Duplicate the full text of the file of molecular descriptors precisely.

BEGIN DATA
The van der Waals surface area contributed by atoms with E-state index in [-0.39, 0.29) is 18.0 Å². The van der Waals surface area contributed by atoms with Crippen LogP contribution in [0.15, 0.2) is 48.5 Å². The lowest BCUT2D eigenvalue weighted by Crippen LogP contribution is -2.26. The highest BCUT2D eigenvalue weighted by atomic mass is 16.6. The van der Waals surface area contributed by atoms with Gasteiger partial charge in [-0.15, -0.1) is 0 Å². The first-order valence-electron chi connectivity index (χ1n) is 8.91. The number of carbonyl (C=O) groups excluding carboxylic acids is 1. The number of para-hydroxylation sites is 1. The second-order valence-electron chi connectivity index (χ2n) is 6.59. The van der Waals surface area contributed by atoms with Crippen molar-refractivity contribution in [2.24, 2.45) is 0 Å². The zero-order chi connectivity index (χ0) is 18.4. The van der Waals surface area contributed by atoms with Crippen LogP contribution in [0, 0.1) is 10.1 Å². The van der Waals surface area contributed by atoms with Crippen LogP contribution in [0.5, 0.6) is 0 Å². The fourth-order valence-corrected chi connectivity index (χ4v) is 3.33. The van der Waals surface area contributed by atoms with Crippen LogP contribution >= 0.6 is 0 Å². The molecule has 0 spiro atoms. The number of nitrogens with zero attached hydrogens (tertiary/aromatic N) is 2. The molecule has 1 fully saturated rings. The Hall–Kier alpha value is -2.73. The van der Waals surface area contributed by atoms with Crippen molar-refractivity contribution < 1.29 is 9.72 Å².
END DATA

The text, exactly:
The van der Waals surface area contributed by atoms with E-state index in [-0.39, 0.29) is 18.0 Å². The van der Waals surface area contributed by atoms with Crippen LogP contribution in [0.15, 0.2) is 48.5 Å². The lowest BCUT2D eigenvalue weighted by Crippen LogP contribution is -2.26. The highest BCUT2D eigenvalue weighted by atomic mass is 16.6. The van der Waals surface area contributed by atoms with Gasteiger partial charge in [-0.15, -0.1) is 0 Å². The first-order valence-electron chi connectivity index (χ1n) is 8.91. The number of carbonyl (C=O) groups excluding carboxylic acids is 1. The number of para-hydroxylation sites is 1. The second-order valence-electron chi connectivity index (χ2n) is 6.59. The van der Waals surface area contributed by atoms with Crippen molar-refractivity contribution in [2.24, 2.45) is 0 Å². The zero-order chi connectivity index (χ0) is 18.4. The van der Waals surface area contributed by atoms with Crippen LogP contribution in [0, 0.1) is 10.1 Å². The van der Waals surface area contributed by atoms with Crippen LogP contribution in [0.5, 0.6) is 0 Å². The fourth-order valence-corrected chi connectivity index (χ4v) is 3.33. The van der Waals surface area contributed by atoms with Crippen LogP contribution >= 0.6 is 0 Å². The molecule has 0 spiro atoms. The number of nitrogens with zero attached hydrogens (tertiary/aromatic N) is 2. The molecule has 1 fully saturated rings. The Hall–Kier alpha value is -2.73. The van der Waals surface area contributed by atoms with Crippen molar-refractivity contribution < 1.29 is 9.72 Å².